an Italianate classic tradition
and finished with Tuscan columns with Corinthian capitals
and an overall wood and glass 'trainshed' roof.
|Notes: The terminus was built after considerable negotiation with the Board of Ordnance, which argued that the site, just outside a main gate in the Gosport Lines ramparts, could compromise the Portsmouth Harbour defences. The buildings were designed to be defensible, with surrounding railings and a roof parapet. The terminus was designed by William Tite in
From the start, the station was very busy, particularly with the carriage of coal and other freight, and initially was also used for passengers travelling to Portsmouth, a short ferry ride across the harbour. The LSWR also opened a locomotive depot north of the station on the west side of the line in February 1842. This was badly damaged during a bombing raid in 1941 but remained in use until its demolition in 1953.
room, stationmaster's office, parcels office and telegraph office. The north platform was retained for goods and included a cattle loading dock (resited outside the station in 1900). There was a goods shed and 10-ton crane in the yard on the north side of the station but the shed was demolished in 1922 with all goods being handled within the station.
||The station, fronts onto Spring Garden Lane having a masonry wall flanked with railings and a pair of substantial gate posts with wrought iron gates. A stationmaster's house is incorporated into the end of the building. There were two platforms, the south platform was used almost exclusively for passengers and incorporated the booking office, ladies waiting
There were numerous sidings on both side of the line with those on the up side used mainly for coal which accounted for the majority of freight traffic serving 10 local coal merchants. The station also carried ongoing freight traffic to the Isle of Wight. There was also considerable naval and military traffic.
The station was given great impetus during World War I as Gosport's role as Victualler to the Navy increased. There was in influx of supplies to and from Royal Clarence Yard, and also large numbers of troop movements and the transportation of the wounded en route to Haslar Hospital.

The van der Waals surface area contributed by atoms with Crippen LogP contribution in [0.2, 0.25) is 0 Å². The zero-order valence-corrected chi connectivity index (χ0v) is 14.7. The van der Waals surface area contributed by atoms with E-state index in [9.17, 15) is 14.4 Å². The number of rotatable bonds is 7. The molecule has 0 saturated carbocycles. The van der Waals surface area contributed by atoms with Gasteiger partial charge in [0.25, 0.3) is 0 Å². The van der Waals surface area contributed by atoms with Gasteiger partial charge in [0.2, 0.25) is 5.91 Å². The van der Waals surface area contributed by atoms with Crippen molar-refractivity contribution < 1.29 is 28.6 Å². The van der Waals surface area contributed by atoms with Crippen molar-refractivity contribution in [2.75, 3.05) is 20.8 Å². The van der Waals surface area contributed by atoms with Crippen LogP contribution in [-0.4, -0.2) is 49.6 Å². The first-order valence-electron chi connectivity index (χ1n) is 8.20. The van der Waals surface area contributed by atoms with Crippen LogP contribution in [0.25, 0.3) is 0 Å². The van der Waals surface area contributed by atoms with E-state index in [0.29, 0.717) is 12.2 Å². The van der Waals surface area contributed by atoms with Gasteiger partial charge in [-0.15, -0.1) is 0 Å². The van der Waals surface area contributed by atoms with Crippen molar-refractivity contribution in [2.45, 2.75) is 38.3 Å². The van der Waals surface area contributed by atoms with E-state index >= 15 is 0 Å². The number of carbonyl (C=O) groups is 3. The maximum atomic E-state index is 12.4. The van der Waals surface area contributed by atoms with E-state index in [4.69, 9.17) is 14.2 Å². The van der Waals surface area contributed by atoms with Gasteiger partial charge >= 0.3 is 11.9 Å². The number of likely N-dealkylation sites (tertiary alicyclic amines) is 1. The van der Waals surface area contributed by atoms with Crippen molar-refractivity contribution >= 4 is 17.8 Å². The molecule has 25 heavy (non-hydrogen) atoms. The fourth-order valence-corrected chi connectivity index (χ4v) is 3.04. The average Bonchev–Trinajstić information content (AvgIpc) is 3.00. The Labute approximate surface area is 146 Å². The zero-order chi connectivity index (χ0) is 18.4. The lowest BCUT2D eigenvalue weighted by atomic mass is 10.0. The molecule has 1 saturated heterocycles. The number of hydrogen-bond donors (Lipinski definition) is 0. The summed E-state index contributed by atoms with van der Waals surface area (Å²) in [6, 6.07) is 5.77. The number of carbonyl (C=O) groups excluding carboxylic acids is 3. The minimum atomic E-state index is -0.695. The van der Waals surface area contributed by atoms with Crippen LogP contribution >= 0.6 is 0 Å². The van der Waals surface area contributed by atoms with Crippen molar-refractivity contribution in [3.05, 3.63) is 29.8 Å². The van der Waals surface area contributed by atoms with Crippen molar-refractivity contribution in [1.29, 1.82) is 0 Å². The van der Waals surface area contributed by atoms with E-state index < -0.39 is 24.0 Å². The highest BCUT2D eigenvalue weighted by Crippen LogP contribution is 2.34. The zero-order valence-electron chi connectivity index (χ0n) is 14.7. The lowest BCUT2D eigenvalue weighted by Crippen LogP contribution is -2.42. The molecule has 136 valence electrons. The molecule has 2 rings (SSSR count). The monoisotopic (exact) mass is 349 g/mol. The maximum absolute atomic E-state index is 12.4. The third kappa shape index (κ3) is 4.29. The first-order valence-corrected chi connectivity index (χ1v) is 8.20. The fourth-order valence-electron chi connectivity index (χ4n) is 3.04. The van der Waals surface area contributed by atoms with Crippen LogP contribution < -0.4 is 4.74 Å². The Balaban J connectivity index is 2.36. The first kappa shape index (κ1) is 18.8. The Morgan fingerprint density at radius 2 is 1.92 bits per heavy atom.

which caught alight and collapsed. After the war a new roof was provided consisting of asbestos sheets on a steel framework.
||After the First World War rail traffic decreased, but with the coming of the World War II the station saw much military activity again, including supplies, hospital trains and trains carrying prisoners of war on their way to a local internment camp. On the night of 10 March 1941 the station received a direct incendiary hit from an aerial attack, the main damage being to the roofing
After the war Gosport station's role again diminished. In 1950 there were weekday down trains from Alton and 5 up trains with no Sunday service and a further 4 down trains and 3 up trains from Eastleigh. On 6 June 1953 scheduled passenger services from Gosport ceased. Freight traffic remained until 30 January 1969, but then the station closed to all regular traffic although a private siding remained in use after that date.
latterly securely fenced, planning approval was given in 2006 for conversion of the platforms and buildings into a small number of residential properties and offices with the main gate in Spring Garden Lane opened up for vehicle access. This development is for the Guinness Trust was designed by architect Matt Swanton of award winning architects Format Milton Architects (now Re-Format). Work started clearing the site in late 2008 and the development was completed early in 2011.
|The county council acquired the Grade II* listed station in 1972. Since that time, the council restored the railings along Spring Garden Lane and carried out maintenance of the buildings and grounds. However, the loss of the roof meant the brick and stonework was exposed and the condition of the buildings deteriorated. After remaining derelict for 37 years,